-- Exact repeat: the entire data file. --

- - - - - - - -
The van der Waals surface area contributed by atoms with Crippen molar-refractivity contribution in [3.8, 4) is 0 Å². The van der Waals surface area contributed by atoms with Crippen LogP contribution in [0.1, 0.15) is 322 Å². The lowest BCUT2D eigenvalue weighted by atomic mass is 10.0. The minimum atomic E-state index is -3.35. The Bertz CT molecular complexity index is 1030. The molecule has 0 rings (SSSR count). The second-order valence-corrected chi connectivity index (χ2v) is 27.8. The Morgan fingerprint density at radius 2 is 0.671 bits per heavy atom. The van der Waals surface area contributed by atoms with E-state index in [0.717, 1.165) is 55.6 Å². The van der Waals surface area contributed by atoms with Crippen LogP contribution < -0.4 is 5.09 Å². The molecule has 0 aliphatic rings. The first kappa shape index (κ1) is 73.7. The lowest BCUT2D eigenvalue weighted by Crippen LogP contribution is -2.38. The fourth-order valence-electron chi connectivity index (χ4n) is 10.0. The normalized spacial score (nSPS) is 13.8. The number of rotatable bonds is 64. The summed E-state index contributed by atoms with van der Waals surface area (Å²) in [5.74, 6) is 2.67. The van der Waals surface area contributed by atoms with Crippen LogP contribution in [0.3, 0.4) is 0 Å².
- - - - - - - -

The van der Waals surface area contributed by atoms with Crippen molar-refractivity contribution in [3.8, 4) is 0 Å². The van der Waals surface area contributed by atoms with Crippen LogP contribution in [0.1, 0.15) is 322 Å². The lowest BCUT2D eigenvalue weighted by atomic mass is 10.0. The minimum atomic E-state index is -3.35. The Bertz CT molecular complexity index is 1030. The molecule has 0 rings (SSSR count). The second-order valence-corrected chi connectivity index (χ2v) is 27.8. The Morgan fingerprint density at radius 2 is 0.671 bits per heavy atom. The van der Waals surface area contributed by atoms with E-state index in [0.717, 1.165) is 55.6 Å². The van der Waals surface area contributed by atoms with Crippen LogP contribution < -0.4 is 5.09 Å². The molecule has 0 aliphatic rings. The first kappa shape index (κ1) is 73.7. The lowest BCUT2D eigenvalue weighted by Crippen LogP contribution is -2.38. The fourth-order valence-electron chi connectivity index (χ4n) is 10.0. The normalized spacial score (nSPS) is 13.8. The number of rotatable bonds is 64. The summed E-state index contributed by atoms with van der Waals surface area (Å²) in [5.74, 6) is 2.67. The van der Waals surface area contributed by atoms with Crippen LogP contribution in [0.3, 0.4) is 0 Å².